Pathology Residency Programs: Clinical and Anatomic Pathology

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Pathology Residency Programs: Clinical and Anatomic Pathology

 

Transcript:

 

Guest:  Dr. Janice Lage – Pathology & Laboratory Medicine, MUSC

Host:  Dr. Linda Austin – Psychiatry, MUSC

 

Dr. Linda Austin:  Dr. Janice Lage is Professor and Chair of the Department of Pathology here at the Medical University of South Carolina.  Dr. Lage, in this podcast, let’s talk about the residency program and training opportunities in the department.  If you were to speak to, let’s say, a senior medical student who might be looking at the department, explaining to them what’s interesting or special, or unique, about the department, what would you say about that?

 

Dr. Janice Lage:  Well, MUSC is a wonderful place to train for pathology residency.  We have an outstanding faculty.  And we have a department that’s basically family-run, or family-friendly.

 

Dr. Linda Austin:  Meaning, what?

 

Dr. Janice Lage:  Meaning that we focus on the individual needs of the residents and their families, and how they interact with other residents in the department; with the physicians that they come in contact with, and with the patients that they come in contact with.

 

Dr. Linda Austin:  When you say family-friendly, what comes to my mind are the needs of women, for example, who might be getting pregnant.  And I suppose that’s near and dear to my heart.  I was pregnant during my psychiatry residency and found that to be a pretty challenging time.  Is that a situation that comes up?

 

Dr. Janice Lage:  Absolutely.  It’s very common for residents to have families; children, during their residency, and we make accommodations for that.  And, with other women on faculty who’ve had children, especially the more senior women who’ve had a dual career where they’ve been parents; and have had children, and worked full-time, they have a different perspective that they can bring to this issue.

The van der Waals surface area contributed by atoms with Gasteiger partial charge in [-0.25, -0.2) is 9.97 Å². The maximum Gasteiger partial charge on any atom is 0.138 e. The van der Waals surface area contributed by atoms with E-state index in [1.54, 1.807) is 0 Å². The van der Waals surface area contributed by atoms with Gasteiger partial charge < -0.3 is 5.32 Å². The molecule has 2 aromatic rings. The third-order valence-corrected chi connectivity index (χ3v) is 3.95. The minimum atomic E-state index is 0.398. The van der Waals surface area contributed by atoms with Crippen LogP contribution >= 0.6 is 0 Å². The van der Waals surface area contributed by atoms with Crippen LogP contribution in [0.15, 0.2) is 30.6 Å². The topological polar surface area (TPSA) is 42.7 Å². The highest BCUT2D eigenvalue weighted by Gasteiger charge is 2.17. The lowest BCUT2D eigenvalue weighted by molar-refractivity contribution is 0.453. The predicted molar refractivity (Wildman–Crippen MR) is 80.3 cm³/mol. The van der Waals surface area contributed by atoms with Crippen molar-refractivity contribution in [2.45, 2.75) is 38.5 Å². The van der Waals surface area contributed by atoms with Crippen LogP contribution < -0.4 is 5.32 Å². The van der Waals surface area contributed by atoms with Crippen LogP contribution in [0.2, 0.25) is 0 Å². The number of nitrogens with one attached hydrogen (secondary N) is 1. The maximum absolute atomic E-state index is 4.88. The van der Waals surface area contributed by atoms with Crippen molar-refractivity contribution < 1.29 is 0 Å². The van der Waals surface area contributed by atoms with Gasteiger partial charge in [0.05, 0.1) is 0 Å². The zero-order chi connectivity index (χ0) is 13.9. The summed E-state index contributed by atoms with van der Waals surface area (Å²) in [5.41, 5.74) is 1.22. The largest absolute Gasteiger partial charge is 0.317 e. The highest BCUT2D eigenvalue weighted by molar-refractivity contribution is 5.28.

Dr. Linda Austin:  Now, getting into the academic part of the program, you offer training in Clinical Pathology and Anatomic Pathology, obviously.

 

Dr. Janice Lage:  That’s correct.

 

Dr. Linda Austin:  What are some of the strengths that you’re most proud of?

 

Dr. Janice Lage:  What I’m most excited about; in our residency training program, we have both anatomic and clinical pathology training, we’ve hired a new director for the clinical laboratories.  His name is Dr. Rick Nolte; and he’s been here the last couple of years, and he’s a superb microbiologist.  His expertise is in molecular diagnostics.  Recently, Dr. Nolte brought online a new test looking at the various specific subtypes of respiratory infections that people can get, especially at this time of year, such as the HINI seasonal virus, or the H1NI swine flu virus, as well a number of other respiratory diseases that can mimic flu symptoms.  Dr. Nolte recently brought a new molecular test online which will allow clinicians to distinguish between these different types of infections.  He involves the residents in all that he does, especially in bringing new tests online.